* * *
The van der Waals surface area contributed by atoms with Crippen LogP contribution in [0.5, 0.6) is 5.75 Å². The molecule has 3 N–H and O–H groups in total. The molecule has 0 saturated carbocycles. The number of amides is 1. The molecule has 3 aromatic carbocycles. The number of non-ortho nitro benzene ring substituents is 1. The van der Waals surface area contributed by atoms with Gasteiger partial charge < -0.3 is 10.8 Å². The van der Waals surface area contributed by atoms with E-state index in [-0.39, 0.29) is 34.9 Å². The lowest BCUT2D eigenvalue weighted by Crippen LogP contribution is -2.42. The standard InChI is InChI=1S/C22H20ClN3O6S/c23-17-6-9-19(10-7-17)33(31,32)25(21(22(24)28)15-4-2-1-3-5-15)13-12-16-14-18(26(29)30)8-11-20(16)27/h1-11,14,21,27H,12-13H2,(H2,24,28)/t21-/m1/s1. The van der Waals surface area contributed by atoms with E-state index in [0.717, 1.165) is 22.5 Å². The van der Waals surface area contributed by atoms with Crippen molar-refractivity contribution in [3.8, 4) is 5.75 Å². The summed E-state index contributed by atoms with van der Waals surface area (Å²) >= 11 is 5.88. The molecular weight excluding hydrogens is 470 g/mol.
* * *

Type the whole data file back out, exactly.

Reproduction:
The van der Waals surface area contributed by atoms with Crippen LogP contribution in [0.5, 0.6) is 5.75 Å². The molecule has 3 N–H and O–H groups in total. The molecule has 0 saturated carbocycles. The number of amides is 1. The molecule has 3 aromatic carbocycles. The number of non-ortho nitro benzene ring substituents is 1. The van der Waals surface area contributed by atoms with Gasteiger partial charge < -0.3 is 10.8 Å². The van der Waals surface area contributed by atoms with E-state index in [-0.39, 0.29) is 34.9 Å². The lowest BCUT2D eigenvalue weighted by Crippen LogP contribution is -2.42. The standard InChI is InChI=1S/C22H20ClN3O6S/c23-17-6-9-19(10-7-17)33(31,32)25(21(22(24)28)15-4-2-1-3-5-15)13-12-16-14-18(26(29)30)8-11-20(16)27/h1-11,14,21,27H,12-13H2,(H2,24,28)/t21-/m1/s1. The van der Waals surface area contributed by atoms with E-state index in [0.717, 1.165) is 22.5 Å². The van der Waals surface area contributed by atoms with Crippen molar-refractivity contribution in [3.8, 4) is 5.75 Å². The summed E-state index contributed by atoms with van der Waals surface area (Å²) >= 11 is 5.88. The molecular weight excluding hydrogens is 470 g/mol.